The Christian response to the argument from evil against God, must always locate its ground in revealed truth. It is only by appealing to the revealed standard of Scripture that a response to the argument from evil can answer that argument adequately. We are, after all, as Christians, only interested in what God has to say about the existence of evil in the world. There are a variety of problems with the free will response, and this should serve to cause great pause for anyone thinking about employing it when discussing the problem of evil in the world.

 The first problem that free will presents is that one has to admit that free will equals the logical possibility that all men everywhere only exercise their free will to do evil. Hence, a universe where only evil occurs then must be considered superior to one in which no free will and only good exists. But immediately we recognize that such a state of affairs would be repugnant.

The second problem with the argument is that it unnecessarily presupposes moral evil as a necessary choice of free will. However, all that is needed for free will is that some choice exists between two things. Why could God not have created a world in which choice exists, but that evil was not among the candidates? Why not create a world in which all the choices were good to one degree or another? Why not have five trees with one being the most preferred and another being the least preferred but all of them being permissible? That would secure free will and preserve a universe in which only good choices exist and only moral options are available. I see no logical reason why free will requires that the human will be set over against the divine will in order to free will to be free.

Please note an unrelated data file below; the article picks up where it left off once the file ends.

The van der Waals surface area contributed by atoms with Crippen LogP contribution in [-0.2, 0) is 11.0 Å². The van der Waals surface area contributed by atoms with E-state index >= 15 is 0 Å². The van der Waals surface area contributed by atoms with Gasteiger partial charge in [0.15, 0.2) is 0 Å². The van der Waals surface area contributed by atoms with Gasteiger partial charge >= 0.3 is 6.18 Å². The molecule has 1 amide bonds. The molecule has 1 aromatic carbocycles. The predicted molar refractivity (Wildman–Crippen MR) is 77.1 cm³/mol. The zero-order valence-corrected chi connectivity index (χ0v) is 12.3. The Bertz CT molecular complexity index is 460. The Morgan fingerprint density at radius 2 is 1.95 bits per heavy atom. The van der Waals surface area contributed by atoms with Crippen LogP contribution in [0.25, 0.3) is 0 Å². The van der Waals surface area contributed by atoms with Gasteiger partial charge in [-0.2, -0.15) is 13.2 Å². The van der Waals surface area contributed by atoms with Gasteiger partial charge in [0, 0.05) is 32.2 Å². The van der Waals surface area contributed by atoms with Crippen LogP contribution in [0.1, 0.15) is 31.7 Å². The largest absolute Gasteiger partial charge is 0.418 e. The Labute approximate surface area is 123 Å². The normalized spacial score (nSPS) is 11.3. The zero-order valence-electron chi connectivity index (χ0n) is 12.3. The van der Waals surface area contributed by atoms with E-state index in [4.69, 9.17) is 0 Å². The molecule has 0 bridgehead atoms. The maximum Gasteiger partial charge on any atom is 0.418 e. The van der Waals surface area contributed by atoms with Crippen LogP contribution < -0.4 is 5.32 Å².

The third problem with the argument from free will is its lack of biblical support. When seeking to understand the current state of affairs that has obtained, we must turn our attention to the Author of that state and examine what He has said about it. We answer in the affirmative to the question, ‘has God revealed anything to us concerning the existence of evil in the world, and how that evil relates to His nature.’ The actions of God can no more be separated from the decrees of God, than the actions of a man can be from his decisions [Shedd: Dogmatic Theology]. God’s actions cannot be separated from God’s plan. And God’s plan is indelibly linked to God’s nature. Shedd goes on to inform us that the divine decrees, in reference to God, are one single act only. This is not an easy concept to grasp. God is omniscient, possessing the whole of his plans and purpose simultaneously [Shedd]. God knows all His works from eternity past (Acts 15:18). Every decision, even the casting of lots, belongs to the Lord. God owns every action that has ever, or will ever come to pass. Even the wicked acts of men are the result of the predetermined plan of God (Acts 2:23). Things do not come to pass in a state of isolation; neither were they predetermined so to come to pass. In other words, God’s purpose embraces the means along with the end, the cause along with the effect, the condition along with the result of issue suspended upon it (Shedd). Space prohibits further elaboration of the point here, which is simply this: the free will solution is not only not a logical solution; it is not a biblical one either.